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Global COVID immunity requires 11.2 billion doses

Global COVID immunity requires 11.2 billion doses

Bernard Arulanandam is an immunologist for the South Texas Center for Emerging Infectious Diseases and vice president for research, economic development, and knowledge enterprise at UTSA.


JANUARY 29, 2021 — Editor’s note: This op-ed by Bernard Arulanandam originally appeared in the San Antonio Express-News.

As various COVID-19 vaccines roll off the manufacturing line, the daunting logistics of mass distribution and immunization represent an unprecedented challenge.

With a global population of just less than 8 billion people and the estimated number needed to reach herd immunity between 60 and 70 percent of the population, we will need 5.6 billion vaccine doses. Given that treatment regimens will require a second dose, this will approach 11.2 billion doses globally. To put this in perspective, this is equivalent to 34 times the U.S. population.

This staggering requirement exposes vulnerabilities on several fronts, including manufacturing, supply chain, personnel, deployment and implementation. These weaknesses are further amplified in under-resourced and poorer countries that lack basic infrastructure.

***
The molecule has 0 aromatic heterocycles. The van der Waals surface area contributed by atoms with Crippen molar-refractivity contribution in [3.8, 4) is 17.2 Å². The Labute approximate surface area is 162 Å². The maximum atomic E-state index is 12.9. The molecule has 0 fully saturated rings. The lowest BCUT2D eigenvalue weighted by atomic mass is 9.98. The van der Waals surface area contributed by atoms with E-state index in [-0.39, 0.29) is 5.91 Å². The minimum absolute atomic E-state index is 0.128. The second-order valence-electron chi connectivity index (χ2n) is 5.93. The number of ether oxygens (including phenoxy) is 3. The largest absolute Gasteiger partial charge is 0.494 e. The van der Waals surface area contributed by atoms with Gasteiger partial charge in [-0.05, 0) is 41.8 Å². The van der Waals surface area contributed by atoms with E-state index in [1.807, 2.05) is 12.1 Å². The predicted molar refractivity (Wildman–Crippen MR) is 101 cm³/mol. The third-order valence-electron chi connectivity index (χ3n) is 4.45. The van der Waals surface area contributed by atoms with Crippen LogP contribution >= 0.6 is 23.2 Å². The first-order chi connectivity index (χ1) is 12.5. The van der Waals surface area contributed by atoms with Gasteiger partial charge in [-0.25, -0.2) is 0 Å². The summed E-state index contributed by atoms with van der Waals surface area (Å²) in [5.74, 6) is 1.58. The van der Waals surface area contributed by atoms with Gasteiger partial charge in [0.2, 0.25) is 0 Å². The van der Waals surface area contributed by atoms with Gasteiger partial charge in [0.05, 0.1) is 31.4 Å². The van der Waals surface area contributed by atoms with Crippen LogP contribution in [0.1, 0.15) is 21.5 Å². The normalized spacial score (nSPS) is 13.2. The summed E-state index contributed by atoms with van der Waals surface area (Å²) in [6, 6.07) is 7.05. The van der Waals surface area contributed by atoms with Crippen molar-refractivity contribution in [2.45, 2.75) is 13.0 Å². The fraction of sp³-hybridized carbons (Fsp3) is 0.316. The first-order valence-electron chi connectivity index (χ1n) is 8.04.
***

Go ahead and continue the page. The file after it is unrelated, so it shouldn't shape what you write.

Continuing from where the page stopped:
“This global effort will require genuine and transparent leadership from different world bodies with a renewed urgency for cooperation.”

Vaccines are inherently complex to manufacture and more so for highly sophisticated products such as the Pfizer and Moderna vaccines that utilize mRNA technology. These modern products incorporate specialized technological innovations for production and require precursor materials from a few sources abroad that inherently produce a narrow supply chain.

Additional constraints include logistics and mapping of distribution sites, tackling cold chain requirements during delivery and administration, and systematically monitoring the delivery and dispensation of additional doses. Given that COVID-19 vaccines are in emergency-use authorization and being shipped to countries with various regulatory requirements, tracking vaccine safety and efficacy across different populations becomes paramount. This also requires constructing a unified communication channel that transcends borders and facilitates trust across racial and ethnic lines.

This pandemic has refocused the needs to diversify geographically, secure the supply chain nationally and globally, and reduce the dependence on sole countries such as China. There is a need to develop a sustained strategy with a funding source to mature innovative technologies and solutions that will bring vaccines and biologics to market faster. Finally, learning from past successes in global vaccine and treatment delivery networks akin to the GAVI vaccine alliance and the U.S. President’s Emergency Plan for AIDS Relief will provide a framework to achieve the desired vaccine coverage.


Marshaling this global effort will require genuine and transparent leadership from different world bodies with a renewed urgency for cooperation. The need to further fuel alliances across public-private partnerships is evident to end this pandemic and be much more prepared for the next.

— Bernard Arulanandam

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